New World Little Gardens

nasturtium pattern2


Tropaeolum majus

Nasturtium ‘Gleam’ is an easy-to-grow groundcover. The leaves, seed pods and brightly coloured flowers are edible too.








Getting started

  • Put the soil tablet on a saucer and pour 50ml of water over it.
  • Put on gloves and mix the water into the soil with your hands to make a wet mixture. Watch the soil expand.
  • Use most of your soil to fill up the pot to around 2cm below the top.
  • Carefully tear open the sachet and place the seeds on top of the soil (take care not to press down too hard).
  • Now use the rest of your soil mixture to cover the seed mat.
  • Remember to wash your hands when you’re done!

How to keep your Little Garden healthy

  • Place the pot on a clean saucer in a place with enough light, but not directly in the sun.
  • Check the soil in the morning, and before bed. If the soil feels dry and crumbly, pour a small amount of clean water over the surface.
  • Within 10-12 days you should see a little plant appear from the soil. That means the seeds have germinated and will be ready soon to move into a bigger pot or garden.
  • If more than one little plant grows, you can thin your nasturtium seedling by choosing the strongest-looking one and removing the others.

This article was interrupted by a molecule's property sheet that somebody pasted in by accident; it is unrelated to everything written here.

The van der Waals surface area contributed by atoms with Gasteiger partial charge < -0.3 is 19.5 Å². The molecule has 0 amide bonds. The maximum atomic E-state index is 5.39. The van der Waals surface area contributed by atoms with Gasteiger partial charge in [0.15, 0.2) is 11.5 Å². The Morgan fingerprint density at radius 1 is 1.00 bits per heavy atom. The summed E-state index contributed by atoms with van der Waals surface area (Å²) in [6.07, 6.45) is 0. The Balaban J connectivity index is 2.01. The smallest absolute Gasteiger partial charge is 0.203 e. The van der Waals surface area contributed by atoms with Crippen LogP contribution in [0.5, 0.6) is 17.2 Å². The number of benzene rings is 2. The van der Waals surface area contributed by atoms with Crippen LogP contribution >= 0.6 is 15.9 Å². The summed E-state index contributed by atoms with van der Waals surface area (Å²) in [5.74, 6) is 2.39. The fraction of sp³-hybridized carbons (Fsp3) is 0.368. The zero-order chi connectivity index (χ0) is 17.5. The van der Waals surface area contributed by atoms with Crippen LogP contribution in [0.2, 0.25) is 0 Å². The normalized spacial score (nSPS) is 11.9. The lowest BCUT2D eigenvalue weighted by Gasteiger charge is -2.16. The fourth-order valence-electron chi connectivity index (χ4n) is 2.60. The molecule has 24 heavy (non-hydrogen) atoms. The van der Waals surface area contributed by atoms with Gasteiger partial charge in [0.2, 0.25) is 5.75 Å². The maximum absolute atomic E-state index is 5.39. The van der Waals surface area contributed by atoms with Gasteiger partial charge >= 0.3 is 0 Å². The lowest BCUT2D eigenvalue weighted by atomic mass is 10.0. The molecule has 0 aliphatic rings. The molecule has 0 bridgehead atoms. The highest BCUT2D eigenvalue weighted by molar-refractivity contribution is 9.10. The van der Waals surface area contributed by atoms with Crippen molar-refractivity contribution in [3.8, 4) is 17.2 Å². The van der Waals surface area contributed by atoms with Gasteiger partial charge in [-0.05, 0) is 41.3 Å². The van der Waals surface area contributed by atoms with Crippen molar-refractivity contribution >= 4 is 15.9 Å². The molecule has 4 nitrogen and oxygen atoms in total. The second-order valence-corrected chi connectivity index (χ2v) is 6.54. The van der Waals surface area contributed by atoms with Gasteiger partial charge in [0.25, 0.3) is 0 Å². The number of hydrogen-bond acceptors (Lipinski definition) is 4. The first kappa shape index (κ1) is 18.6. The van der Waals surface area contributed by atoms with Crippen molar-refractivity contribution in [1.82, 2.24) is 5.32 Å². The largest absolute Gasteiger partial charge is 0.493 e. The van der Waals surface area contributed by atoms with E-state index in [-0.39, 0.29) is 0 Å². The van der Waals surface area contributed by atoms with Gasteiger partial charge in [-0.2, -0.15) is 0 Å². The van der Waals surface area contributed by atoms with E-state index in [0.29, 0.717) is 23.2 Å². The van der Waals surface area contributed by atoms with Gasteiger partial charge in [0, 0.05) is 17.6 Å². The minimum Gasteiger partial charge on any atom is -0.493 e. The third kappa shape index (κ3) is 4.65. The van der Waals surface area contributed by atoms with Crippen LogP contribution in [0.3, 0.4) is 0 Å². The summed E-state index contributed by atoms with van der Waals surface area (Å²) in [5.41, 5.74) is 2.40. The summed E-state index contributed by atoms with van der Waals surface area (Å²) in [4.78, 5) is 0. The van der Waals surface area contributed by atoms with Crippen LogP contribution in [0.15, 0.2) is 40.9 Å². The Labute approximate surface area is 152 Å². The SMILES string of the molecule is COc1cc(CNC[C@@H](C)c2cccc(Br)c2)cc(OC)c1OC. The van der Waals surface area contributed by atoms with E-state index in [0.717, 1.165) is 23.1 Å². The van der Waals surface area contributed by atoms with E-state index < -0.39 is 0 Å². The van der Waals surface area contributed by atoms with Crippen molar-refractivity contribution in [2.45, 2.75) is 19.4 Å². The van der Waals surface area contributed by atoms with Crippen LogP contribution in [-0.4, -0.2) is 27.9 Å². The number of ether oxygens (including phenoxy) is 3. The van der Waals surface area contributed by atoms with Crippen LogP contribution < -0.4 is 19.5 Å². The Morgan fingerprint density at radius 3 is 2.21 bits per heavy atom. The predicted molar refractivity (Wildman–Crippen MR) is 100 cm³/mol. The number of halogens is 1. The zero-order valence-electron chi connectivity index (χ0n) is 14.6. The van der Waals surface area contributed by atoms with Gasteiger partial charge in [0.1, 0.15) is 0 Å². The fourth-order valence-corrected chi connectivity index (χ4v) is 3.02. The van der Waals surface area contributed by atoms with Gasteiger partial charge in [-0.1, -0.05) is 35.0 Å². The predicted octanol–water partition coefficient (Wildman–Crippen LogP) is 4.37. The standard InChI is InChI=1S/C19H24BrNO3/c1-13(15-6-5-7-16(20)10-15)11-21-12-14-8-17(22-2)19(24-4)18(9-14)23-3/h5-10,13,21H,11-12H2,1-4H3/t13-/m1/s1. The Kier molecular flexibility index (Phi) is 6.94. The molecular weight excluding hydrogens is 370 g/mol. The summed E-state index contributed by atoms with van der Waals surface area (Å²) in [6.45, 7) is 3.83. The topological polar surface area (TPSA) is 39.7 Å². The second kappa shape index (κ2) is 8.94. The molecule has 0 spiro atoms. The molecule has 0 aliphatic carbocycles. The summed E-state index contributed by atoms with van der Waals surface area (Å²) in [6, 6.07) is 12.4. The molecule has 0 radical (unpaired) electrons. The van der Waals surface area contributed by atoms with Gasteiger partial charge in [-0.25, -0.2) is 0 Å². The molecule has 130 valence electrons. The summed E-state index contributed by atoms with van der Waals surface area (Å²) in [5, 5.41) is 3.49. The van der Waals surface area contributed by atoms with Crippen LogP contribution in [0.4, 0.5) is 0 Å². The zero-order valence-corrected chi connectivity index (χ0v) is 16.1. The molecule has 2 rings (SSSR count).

When your seedling is ready to go in the garden

  • When the nasturtium is about as tall as your finger (in about 2-3 weeks), it’s ready to shift into the garden or pot.
  • Get your nasturtium used to life outside: You can harden off your nasturtium seedling by putting it in a warm and sheltered spot for 1-2 hours a day and return inside for the night. Do this for 4-5 days, leaving it outside for a little longer each day before you shift it out into the garden forever.

Planting best practice

  • Nasturtiums like full sun, but prefer poor soil. They thrive in soil that’s low in nutrients and they don’t need fertiliser or compost. They also grow well in pots and hanging baskets.
  • Nasturtiums hate having their roots disturbed, so plant the whole soil plug carefully.

Look after your plant while it’s growing

  • The established plants should need very little care, but water regularly while the plants are getting started.

Harvest time

  • You can pick and eat nasturtium leaves and flowers when they’re young.
  • As they mature they will start to taste peppery.
  • The seed heads can be picked and pickled, and used as a substitute for capers.

Watch out

  • Nasturtium self-seeds very quickly, so can become a nuisance.
  • To prevent the plants from self-seeding, you can thin your nasturtium by cutting them down at the base after they flower, but before the seed pods form.
  • The plants will be killed off by a winter frost.

Nasturtium in your gardens